Those children who are sick enough to need inpatient treatment must be able to access it rapidly; conversely well children ought not to be in hospital where they are being taken away from their normal social and family arena. The PAT-POPS tool ought to be able to identify well children and young people that are well enough to be referred back to primary care or self-care at home, as well as to identify those children and young people who require a full assessment and admission. This will not only have beneficial effects on both groups of children but will also lead to service efficiency without jeopardising patient safety.
The overall aim of this project is to revise the PAT-POPS assessment tool to aid discharge and admission decision-making in relation to children and young people in hospital urgent and emergency care facilities, and thereby improve the quality of care that patients receive. The study will examine the feasibility of using PAT-POPS as an assessment tool to estimate the need for hospital admission of children and young people attending EDs and Urgent Care Centres (UCC).
The objectives are:
To refine the existing PAT-POPS screening tool, by assessing which combination of components best predicts hospital admission/discharge, and whether the addition of new items can improve its predictive power.
To select appropriate cut-points to predict hospital admission and discharge and assess the diagnostic accuracy of PAT-POPS.
To validate PAT-POPS by repeating the assessments of diagnostic accuracy in an independent dataset.
The study will take place in three hospitals at The Pennine Acute Hospitals NHS Trust. They include two general EDs and one Urgent Care Centre.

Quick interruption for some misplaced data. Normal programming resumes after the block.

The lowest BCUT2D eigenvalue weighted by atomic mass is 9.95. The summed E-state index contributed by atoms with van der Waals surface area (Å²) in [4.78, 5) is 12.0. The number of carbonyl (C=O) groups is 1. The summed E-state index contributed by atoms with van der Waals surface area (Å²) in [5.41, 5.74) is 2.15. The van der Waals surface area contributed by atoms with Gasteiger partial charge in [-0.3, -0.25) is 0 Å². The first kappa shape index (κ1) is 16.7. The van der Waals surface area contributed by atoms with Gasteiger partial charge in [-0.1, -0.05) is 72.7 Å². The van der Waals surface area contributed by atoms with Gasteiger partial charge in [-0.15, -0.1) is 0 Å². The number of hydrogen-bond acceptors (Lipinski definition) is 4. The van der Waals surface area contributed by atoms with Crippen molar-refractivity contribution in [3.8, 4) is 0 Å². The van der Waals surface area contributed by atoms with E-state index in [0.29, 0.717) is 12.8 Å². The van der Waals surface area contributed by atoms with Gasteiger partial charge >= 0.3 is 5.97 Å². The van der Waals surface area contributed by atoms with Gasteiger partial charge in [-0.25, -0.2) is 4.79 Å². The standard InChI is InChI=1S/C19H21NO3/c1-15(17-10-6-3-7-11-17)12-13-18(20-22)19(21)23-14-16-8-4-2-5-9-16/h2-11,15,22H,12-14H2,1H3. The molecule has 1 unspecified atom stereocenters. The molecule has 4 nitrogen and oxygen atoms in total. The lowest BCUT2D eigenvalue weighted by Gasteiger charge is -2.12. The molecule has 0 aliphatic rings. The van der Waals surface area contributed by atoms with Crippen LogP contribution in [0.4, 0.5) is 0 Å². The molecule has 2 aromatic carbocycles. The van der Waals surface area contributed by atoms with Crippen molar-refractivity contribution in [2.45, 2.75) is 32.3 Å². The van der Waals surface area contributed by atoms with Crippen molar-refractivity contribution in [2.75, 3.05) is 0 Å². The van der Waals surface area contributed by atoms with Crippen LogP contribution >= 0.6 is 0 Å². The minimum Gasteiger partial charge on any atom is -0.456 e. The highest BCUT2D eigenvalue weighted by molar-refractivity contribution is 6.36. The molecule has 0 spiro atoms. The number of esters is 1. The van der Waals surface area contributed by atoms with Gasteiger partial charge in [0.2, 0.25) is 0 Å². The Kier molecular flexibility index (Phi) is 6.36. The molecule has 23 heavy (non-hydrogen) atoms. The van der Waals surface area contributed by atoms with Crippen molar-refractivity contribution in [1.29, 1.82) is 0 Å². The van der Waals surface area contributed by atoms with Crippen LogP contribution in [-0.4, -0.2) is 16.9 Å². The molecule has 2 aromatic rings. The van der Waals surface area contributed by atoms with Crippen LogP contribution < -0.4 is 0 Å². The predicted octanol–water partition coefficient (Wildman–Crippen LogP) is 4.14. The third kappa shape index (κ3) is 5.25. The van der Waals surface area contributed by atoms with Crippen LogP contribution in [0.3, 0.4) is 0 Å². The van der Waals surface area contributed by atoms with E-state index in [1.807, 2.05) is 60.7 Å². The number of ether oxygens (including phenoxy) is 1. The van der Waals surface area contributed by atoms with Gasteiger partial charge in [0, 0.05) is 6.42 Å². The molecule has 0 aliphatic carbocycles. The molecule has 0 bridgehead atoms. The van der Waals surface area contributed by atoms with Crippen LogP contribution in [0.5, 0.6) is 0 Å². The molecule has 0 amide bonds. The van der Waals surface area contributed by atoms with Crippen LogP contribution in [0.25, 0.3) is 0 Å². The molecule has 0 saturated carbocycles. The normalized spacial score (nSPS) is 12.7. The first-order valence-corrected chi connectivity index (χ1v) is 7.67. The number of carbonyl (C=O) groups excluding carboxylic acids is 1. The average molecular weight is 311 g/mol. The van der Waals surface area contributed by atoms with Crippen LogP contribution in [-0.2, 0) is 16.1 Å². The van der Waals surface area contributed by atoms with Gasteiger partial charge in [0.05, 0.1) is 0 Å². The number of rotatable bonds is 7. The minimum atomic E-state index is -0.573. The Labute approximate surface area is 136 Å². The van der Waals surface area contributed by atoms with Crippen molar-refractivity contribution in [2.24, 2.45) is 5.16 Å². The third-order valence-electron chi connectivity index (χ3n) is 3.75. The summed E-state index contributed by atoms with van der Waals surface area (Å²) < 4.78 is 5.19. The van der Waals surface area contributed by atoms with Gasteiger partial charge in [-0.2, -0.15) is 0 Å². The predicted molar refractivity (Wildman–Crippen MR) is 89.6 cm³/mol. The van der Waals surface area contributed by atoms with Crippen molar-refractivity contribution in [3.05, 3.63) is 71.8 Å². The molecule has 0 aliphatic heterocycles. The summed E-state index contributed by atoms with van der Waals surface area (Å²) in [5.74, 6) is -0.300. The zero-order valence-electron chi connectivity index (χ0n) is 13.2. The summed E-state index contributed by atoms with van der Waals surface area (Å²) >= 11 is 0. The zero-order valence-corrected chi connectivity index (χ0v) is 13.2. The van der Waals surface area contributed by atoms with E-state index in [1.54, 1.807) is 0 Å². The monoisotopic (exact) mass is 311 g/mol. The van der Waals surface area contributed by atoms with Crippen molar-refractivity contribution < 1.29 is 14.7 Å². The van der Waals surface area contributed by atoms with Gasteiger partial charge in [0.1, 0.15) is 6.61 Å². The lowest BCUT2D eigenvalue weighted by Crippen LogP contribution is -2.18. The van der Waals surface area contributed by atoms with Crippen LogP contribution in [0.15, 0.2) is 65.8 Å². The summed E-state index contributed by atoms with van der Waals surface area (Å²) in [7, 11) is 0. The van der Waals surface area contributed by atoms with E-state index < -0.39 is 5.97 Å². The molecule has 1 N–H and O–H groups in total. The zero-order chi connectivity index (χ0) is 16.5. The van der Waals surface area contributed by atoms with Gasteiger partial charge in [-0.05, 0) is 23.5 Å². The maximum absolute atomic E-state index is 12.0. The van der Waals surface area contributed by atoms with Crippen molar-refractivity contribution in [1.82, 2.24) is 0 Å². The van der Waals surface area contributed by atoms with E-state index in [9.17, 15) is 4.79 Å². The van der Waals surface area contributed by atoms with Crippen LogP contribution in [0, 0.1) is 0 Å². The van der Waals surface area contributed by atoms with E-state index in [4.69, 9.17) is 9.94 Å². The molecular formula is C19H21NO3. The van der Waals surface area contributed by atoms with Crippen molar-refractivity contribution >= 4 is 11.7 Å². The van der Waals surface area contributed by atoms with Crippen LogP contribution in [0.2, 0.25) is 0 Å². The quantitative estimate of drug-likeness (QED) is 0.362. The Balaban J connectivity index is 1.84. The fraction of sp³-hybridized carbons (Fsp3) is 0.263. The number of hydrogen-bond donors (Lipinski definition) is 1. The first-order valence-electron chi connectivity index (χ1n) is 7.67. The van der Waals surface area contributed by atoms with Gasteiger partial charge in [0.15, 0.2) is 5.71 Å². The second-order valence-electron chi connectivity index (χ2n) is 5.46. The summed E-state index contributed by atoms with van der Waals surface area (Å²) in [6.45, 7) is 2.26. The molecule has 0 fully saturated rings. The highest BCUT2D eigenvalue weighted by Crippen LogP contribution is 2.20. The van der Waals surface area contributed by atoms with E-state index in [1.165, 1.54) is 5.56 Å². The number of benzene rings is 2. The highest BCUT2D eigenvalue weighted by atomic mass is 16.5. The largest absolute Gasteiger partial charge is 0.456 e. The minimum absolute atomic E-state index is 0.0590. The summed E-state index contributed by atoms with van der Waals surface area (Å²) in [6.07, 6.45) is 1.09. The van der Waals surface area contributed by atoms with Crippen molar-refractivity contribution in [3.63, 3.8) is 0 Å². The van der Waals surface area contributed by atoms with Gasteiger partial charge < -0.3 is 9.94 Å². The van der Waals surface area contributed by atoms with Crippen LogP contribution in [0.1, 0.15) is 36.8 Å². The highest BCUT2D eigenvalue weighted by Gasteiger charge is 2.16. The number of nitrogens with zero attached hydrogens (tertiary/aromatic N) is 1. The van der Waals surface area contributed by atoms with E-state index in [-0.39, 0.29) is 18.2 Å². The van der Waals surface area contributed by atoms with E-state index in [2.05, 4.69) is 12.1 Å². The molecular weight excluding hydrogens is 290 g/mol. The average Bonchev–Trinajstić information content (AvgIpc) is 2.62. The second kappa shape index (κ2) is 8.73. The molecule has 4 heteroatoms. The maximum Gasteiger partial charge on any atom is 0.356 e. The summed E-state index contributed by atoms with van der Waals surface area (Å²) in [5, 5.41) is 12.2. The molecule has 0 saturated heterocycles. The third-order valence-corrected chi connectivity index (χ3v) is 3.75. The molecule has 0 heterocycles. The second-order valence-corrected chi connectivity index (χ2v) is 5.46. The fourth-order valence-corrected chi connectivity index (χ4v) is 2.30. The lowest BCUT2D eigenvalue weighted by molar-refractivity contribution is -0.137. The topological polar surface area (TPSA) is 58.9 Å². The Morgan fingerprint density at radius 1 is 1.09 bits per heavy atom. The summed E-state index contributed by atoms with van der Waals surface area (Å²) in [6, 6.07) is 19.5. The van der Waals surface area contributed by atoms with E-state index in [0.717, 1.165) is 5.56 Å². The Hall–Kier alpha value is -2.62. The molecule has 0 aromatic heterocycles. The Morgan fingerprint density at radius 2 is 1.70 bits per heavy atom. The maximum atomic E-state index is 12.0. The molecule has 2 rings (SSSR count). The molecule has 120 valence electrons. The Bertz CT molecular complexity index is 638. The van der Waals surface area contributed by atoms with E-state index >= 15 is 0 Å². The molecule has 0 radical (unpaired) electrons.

Children and young people aged under 16 years of age who attend the ED/UCC at one of the three hospitals.
Children and young people who are confirmed dead on arrival at the ED/UCC; children and young people who attend the ED/UCC in cardio-respiratory arrest.
The primary outcome measure is admission or discharge.
The study population will be recruited consecutively and data collection has been planned prospectively. The data being collected from patients is the same as that routinely collected from patients who attend EDs at the current time – it is non-invasive physiological data combined with a subjective assessment of how unwell the patient is. Both of these types of data are routinely collected in EDs throughout the UK and the only difference in this study is that we will capture data on all patients attending during the time period of the study – including those with very minor conditions who, perhaps, would not have had non-invasive physiological measurements taken in some emergency departments. The study will take place over a whole year (February 2018 to January 2019) as inclusion of data from those attending during autumn, winter, summer and spring periods the study will avoid the effects of bias from seasonal variability (e.g. greater incidence of respiratory conditions during the winter months).
The overall study flowchart is presented in Fig. 1.
Consent and confidentiality
A number of consultation events were held with parents whose children had attended an ED in the previous 18 months. The findings were used to inform the research design with regards to our approach to parents, ethics permissions, methods of seeking consent, informing those attending the ED of the study, and study outcome measures. A study advisory group will be recruited during the study to assist the research team with recruitment, to receive and comment on reports and advise and assist with the dissemination strategy.